Google Will Acquire US Media Rights to MLS and USMNT Games, Predicts Industry Publication

Journalist John Ourand, who writes for sports media industry publication Sports Business Daily, predicts that the upcoming rights deal for Major League Soccer will see Google come out as the winner, picking up a portion of the US media rights to MLS and USMNT games.

The current deal between ESPN and MLS, which was agreed in 2006, and expires in 2014, was packaged together with rights to home USMNT games. ESPN is currently paying less than $9 million a year for the rights, while NBC are paying $10 million a year to show MLS games. Both ESPN and NBC have seen a decline in TV viewing numbers for MLS games (plus the 2013 MLS Cup was the least viewed final in the league’s 17-year history), so it’s not surprising that MLS is trying to shake things up to gain a competitive advantage Stateside against many of the top soccer leagues from around the world that are more accessible and shown more often on TV and Internet than domestic games.

Negotiations for the MLS/USMNT rights deal began in October, and the winning bidder is expected to be announced in the coming weeks.

Sports Business Daily predicts that Google will create a subscription sports package:

“Before Google can make a splash with a big rights deal, it has to show that YouTube can handle a subscription package — and 2014 will be the year. Look for the company to set something up around U.S. and international soccer, potentially positioning the company as a player for rights in the next decade.”

YouTube already has the technology to utilize subscription packages, and MLS would be an excellent opportunity to allow Google/YouTube to dip its toe in the water to see if it can convince soccer fans to subscribe to MLS games on a game-by-game or season-package basis.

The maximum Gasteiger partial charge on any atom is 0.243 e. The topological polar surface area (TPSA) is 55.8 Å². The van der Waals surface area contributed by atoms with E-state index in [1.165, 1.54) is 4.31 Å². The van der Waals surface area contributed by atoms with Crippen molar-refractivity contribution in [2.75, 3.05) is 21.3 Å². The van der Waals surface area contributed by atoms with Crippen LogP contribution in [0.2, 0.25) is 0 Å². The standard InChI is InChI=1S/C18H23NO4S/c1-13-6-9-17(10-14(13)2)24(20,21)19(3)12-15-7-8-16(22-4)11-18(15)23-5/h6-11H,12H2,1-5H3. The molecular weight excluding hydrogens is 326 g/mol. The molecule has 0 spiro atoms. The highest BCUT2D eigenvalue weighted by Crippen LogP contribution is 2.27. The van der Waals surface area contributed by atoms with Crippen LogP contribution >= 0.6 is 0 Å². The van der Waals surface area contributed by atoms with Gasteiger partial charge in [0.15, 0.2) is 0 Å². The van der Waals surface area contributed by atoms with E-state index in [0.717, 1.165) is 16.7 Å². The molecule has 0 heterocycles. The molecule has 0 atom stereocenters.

Read: Why MLS Has Bigger Issues Than Just Poor TV Ratings.

Whether Ourand has inside information regarding his prediction, we’ll have to wait and see. But he seems quite confident in his analysis, and allowing Google/YouTube an opportunity to stream matches as part of a paid subscription makes sense for both the league and technology company.

Two issues remain regarding a paid subscription to MLS on YouTube, however. First, offering select games on the Internet will shut out those soccer fans who either may not have computers or reliable Internet access. While that percentage is becoming smaller as each year passes, it’s still an issue to consider. And second, there remains the elephant in the room, which is illegal streaming of games that is a practice that is becoming more accepted and utilized. If MLS and Google offer a superb online package that is affordable and reliable, this will go a short way to encouraging people to pay for a package. But there will always be a significant portion of people who will watch illegal streams, and that will ultimately hurt the bottom line numbers for both MLS and Google.

Editor’s note: For the latest MLS news, analysis and opinion, visit the Major League Soccer page.

18 thoughts on “Google Will Acquire US Media Rights to MLS and USMNT Games, Predicts Industry Publication”

  1. Google getting into televised sport is a potential game changer for the industry. Imagine if they had the EPL not NBC. Not sure I like the idea myself but then I’m old school.

  2. The article should read:

    “MLS will have no choice but to sell its rights to Google.”

    ESPN won’t renew.

    NBC will likely lowball MLS.

    FOX will likely lowball MLS.

    1. TV Deals are the bread and butter for all Sports leagues and MLS is shooting itself in the foot by fielding a sub-par product. The ratings speak for itself, no one is watching MLS.

      1. Another idiot. TV ratings are low for MLS because of two reasons, the first reason is beacuse MLS doesn’t have time slots & the secound reason is because of MLS not being in many major markets. Not because of the product not being the EPL.

    2. All these networks will be fighting for MLS TV rights, beacuse of MLS Expansion in the south east & another team in NYC. MLS expanding into top TV market area’s in the country will improve ratings. However these networks will also wan’t MLS to adopt a flexible schedule, while MLS will wan’t time slots to be added to any deal.

    3. The big boys will bid for it. How much remains to be seen, if they go to Google it won’t be because they have to. From my cable plan I 13 sports channels just from ESPN, Fox, NBC, and CBS with several other smaller outlets. There is such a demand for content to fill time slots on all the channels that someone is likely to overpay for it.